Improving Building Safety – Interior


Preparing Inside the Home

There is no guarantee that you’ll be home when the “big one” hits. But if your home has been prepared to withstand an earthquake or storm, you’ll find more there to appreciate when you DO get back.

I rode through the 1989 quake in the S.F. Bay Area in a restaurant. We came out shaken but unhurt. A couple of hours later I dropped off my colleague at her apartment. I went in with her. It was amazing.

The kitchen looked as though a whirling dervish had gone through every cabinet and cupboard and just tugged and thrown things out into the middle of the room. Broken glasses of relish and jam were mixed with dishes and pots and pans; fruit was mushed in with books and flour and, I remember, a broken bottle of vinegar. Broken flowerpots, broken fishbowl. (Who know where the fish was?) Plates and cups smashed, with a colander lying on top of them. Half the leftovers from the refrigerator, its door hanging open. Everything already starting to smell and spoil.

What a mess!

Large cabinet with metal tiedowns

Secure heavier items

Step One — Take a Safety Inventory.

To start to prepare your house, simply do a walkthrough and take an inventory of WHAT WILL FALL OUT OR FALL OVER?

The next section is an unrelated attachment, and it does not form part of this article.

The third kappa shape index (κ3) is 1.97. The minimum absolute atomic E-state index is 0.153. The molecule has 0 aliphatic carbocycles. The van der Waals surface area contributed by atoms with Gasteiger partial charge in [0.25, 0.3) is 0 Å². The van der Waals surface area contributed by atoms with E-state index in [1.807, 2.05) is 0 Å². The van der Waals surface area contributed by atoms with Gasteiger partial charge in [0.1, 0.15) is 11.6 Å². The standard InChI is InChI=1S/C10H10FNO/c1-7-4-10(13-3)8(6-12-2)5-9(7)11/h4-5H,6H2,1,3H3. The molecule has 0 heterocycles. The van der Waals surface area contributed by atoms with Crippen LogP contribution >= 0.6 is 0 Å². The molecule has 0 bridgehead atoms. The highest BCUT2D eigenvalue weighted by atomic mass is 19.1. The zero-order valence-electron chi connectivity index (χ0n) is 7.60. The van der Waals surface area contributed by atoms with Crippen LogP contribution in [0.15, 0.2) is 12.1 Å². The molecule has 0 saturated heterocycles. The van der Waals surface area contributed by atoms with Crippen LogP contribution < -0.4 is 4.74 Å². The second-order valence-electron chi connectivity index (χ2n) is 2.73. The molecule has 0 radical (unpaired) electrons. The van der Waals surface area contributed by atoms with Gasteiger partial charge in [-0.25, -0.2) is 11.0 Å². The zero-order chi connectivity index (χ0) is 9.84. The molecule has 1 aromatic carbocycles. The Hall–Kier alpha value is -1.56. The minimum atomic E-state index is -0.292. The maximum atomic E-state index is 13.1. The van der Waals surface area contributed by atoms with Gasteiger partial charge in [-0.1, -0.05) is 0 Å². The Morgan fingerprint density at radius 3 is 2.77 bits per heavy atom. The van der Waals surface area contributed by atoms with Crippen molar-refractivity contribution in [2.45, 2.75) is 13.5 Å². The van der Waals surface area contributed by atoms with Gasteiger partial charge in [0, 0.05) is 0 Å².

Step Two — Build Your Action List.

Now, systematically begin securing your home against this potential damage. Here are some ideas and some of the tools or equipment you’ll need.

* Rearrange storage. Put heavy things on lower shelves, precious things behind cabinet doors. Keep dangerous or toxic materials in low cabinets, too.

* Get latches for your cabinets. Easy, cheap to install.

* Use adhesive putty (“Museum putty”) to pin down collectibles or art work on shelves.

* Strap down computers, monitors and TV screens. (Over 300 people were killed from falling TVs last year, not even in earthquakes!) Strapping kits are available at home improvement stores.

* Fasten bookcases and wardrobes to the wall. Our recent purchase of bookcases at Ikea automatically included earthquake angle brackets.

* Keep books on the shelves, even if the bookcase doesn’t fall over. String a piece of fishing line across the shelf in front of the books, or use specially designed elastic cords.

* Wine bottles?  Take a good look at your wine collection. Figure a way to restrain the bottles by enclosing them.

* Your refrigerator or dish washer may creep or fall in an earthquake. You can fasten it to the wall (to the studs) using plumber’s tape (metal straps with holes) or Velcro fasteners. Get some expert advice here before you attach anything to the refrigerator back.

If you’ve read this far, you realize that each house is different.

Action item: Do the walk-through today! If you have children, enlist their help. Start taking steps to make your home safer. (You’ll sleep better as a result, too.)

Virginia
Your Emergency Plan Guide Team

P.S. You’ll find some specific recommendations for safety fasteners, straps, etc. right  here.

 

 

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